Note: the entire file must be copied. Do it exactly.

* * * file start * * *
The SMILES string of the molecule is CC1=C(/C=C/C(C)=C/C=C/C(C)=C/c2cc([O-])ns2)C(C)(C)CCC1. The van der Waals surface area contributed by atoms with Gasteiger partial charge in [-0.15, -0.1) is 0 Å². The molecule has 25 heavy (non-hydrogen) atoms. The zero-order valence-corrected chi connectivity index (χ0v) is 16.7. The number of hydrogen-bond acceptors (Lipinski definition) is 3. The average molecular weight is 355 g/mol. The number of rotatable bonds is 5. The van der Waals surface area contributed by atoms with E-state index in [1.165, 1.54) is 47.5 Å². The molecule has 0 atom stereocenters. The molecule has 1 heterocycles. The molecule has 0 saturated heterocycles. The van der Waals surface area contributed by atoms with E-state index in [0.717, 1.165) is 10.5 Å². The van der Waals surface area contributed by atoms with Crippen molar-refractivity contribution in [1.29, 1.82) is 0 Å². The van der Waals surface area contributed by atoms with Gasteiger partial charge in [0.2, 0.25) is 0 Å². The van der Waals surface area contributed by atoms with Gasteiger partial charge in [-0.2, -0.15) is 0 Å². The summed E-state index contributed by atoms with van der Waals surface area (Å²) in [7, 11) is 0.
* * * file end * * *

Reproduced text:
The SMILES string of the molecule is CC1=C(/C=C/C(C)=C/C=C/C(C)=C/c2cc([O-])ns2)C(C)(C)CCC1. The van der Waals surface area contributed by atoms with Gasteiger partial charge in [-0.15, -0.1) is 0 Å². The molecule has 25 heavy (non-hydrogen) atoms. The zero-order valence-corrected chi connectivity index (χ0v) is 16.7. The number of hydrogen-bond acceptors (Lipinski definition) is 3. The average molecular weight is 355 g/mol. The number of rotatable bonds is 5. The van der Waals surface area contributed by atoms with E-state index in [1.165, 1.54) is 47.5 Å². The molecule has 0 atom stereocenters. The molecule has 1 heterocycles. The molecule has 0 saturated heterocycles. The van der Waals surface area contributed by atoms with E-state index in [0.717, 1.165) is 10.5 Å². The van der Waals surface area contributed by atoms with Crippen molar-refractivity contribution in [1.29, 1.82) is 0 Å². The van der Waals surface area contributed by atoms with Gasteiger partial charge in [0.2, 0.25) is 0 Å². The van der Waals surface area contributed by atoms with Gasteiger partial charge in [-0.2, -0.15) is 0 Å². The summed E-state index contributed by atoms with van der Waals surface area (Å²) in [7, 11) is 0.